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Last week, Northwest Real Estate Capital Corp. broke ground on Colorado Gardens, a 50-unit development that will provide new affordable senior apartments at Amity Avenue and Elder Street in Nampa.

This is terrific news, and we applaud the developers and the city of Nampa for making this happen.

Now, let’s do more of this. We’re going to need a lot more than just 50 units.

As reported this fall in the Idaho Press-Tribune, Canyon County has a 0 percent vacancy rate for affordable housing, and it would take 4,700 units coming in to meet the existing demand. But a federal tax credit provides funding to build about 215 units across the entire state each year.

This means that almost every affordable housing provider in the state has a long waiting list. Nampa Housing Authority Executive Director Andy Rodriguez told the Press-Tribune 530 people are on the authority’s waiting list as of late July. Many sit on these lists for years hoping to find an affordable place to live.

Housing inventory is at historic lows in the Treasure Valley, and house and rent prices continue to rise. With more people discovering how great it is to live in the Treasure Valley and Idaho, the pressures on housing are only going to increase in the next few years.

We encourage city councils, particularly in Nampa and Caldwell, to encourage and approve developments like Colorado Gardens. In addition, we’d like to see more apartments and multi-family housing projects being approved in Canyon County in general. Increased supply will help alleviate demand and help stabilize prices for those looking for affordable housing.

This is not just a problem for those folks who can’t find affordable housing. It affects everyone, from businesses to government. If local residents are spending too much of their income on housing, that leaves less money to participate in the local economy, whether that’s going out to dinner at a local restaurant or buying a new car. Residents who spend too much on housing have more trouble paying their water bill or their tax bill. Further, the United Way of Treasure Valley estimates there are as many as 4,000 homeless students in the Treasure Valley, with 1,400 of them in Nampa.

We call on the cities to do everything in their power to increase the affordable housing stock in Canyon County, before we get to a crisis situation. Some would argue we already are in a crisis.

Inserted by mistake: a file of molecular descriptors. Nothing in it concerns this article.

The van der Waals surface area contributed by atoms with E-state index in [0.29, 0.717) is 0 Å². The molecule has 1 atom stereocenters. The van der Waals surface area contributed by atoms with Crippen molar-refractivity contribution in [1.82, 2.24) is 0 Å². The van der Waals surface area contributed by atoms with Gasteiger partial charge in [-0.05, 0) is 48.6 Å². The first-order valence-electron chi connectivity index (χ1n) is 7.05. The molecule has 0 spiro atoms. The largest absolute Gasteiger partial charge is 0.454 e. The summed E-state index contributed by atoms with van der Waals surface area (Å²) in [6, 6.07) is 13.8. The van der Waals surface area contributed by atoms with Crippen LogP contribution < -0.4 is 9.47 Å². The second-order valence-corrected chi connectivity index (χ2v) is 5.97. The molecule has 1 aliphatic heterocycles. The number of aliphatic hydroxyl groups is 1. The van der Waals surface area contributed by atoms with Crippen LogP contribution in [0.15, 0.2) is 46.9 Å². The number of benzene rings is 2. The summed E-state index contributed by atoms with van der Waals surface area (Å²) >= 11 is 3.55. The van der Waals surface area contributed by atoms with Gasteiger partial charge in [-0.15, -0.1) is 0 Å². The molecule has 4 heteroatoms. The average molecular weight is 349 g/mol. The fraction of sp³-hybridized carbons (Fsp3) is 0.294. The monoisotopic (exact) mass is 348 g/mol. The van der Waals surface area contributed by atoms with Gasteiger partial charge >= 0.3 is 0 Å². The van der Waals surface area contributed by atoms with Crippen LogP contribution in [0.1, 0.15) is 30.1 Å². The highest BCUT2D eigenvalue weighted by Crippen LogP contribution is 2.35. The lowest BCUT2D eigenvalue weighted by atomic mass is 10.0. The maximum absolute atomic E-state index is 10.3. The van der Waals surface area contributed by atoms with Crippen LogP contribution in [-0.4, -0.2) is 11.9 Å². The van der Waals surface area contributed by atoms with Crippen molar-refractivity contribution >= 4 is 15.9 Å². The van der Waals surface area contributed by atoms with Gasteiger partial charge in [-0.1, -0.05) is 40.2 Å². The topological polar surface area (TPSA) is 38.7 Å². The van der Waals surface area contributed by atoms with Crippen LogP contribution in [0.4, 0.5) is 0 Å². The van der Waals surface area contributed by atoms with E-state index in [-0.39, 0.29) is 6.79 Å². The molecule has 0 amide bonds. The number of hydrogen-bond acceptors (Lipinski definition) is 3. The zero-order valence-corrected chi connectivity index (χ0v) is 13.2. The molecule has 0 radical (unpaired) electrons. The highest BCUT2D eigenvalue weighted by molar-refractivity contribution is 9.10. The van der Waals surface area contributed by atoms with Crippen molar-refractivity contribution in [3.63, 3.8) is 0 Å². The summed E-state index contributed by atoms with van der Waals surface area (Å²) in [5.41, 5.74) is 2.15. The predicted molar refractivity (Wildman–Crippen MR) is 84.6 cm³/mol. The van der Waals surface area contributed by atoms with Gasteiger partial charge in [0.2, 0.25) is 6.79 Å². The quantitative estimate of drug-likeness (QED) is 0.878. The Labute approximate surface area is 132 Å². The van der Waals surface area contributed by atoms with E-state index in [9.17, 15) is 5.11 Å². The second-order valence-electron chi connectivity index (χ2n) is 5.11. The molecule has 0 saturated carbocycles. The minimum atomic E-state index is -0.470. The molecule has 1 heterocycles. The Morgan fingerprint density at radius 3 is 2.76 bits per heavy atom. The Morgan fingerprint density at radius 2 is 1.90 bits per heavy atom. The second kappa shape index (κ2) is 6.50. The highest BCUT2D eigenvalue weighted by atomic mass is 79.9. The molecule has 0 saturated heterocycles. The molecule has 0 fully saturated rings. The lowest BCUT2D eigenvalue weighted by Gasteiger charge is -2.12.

We would encourage cities to look at using infill development for high-density housing and to work with the Nampa Housing Authority and Caldwell Housing Authority on projects that help get residents the housing they need.

We encourage the cities to look at developing more mixed-income housing units, as well. Data show mixed-income housing has successfully contributed to more diverse and stable communities because every unit isn’t assisted housing.

Our downtowns would also be a good place to build high-density and rental units. Younger residents just out of school are looking for affordable places to live, and they are often drawn to downtowns, where there are more amenities, like coffee shops, bars and restaurants. Nampa and Caldwell should leverage their downtowns to attract younger people with affordable housing options.

With incentives from the Idaho Housing and Finance Association, such endeavors can be more lucrative for developers.

Finally, cities should be looking at using urban renewal dollars for affordable housing projects. Turning areas of blight into shiny new affordable housing units seems to us to be the exact intent of urban renewal laws.

Cities have a golden opportunity right now to attract new, young residents, use urban renewal to eliminate blight, encourage infill development and improve their downtowns, all while helping to solve the Treasure Valley’s affordable housing problem. Cities should be seizing that opportunity with everything they have at their disposal.

Our editorials are based on the majority opinions of our editorial board. Not all opinions are unanimous. Members of the board are Publisher Matt Davison and community members Jean Mutchie, Mikki Simpson, Kari Child and Bob Otten. Editor Scott McIntosh is a nonvoting member.

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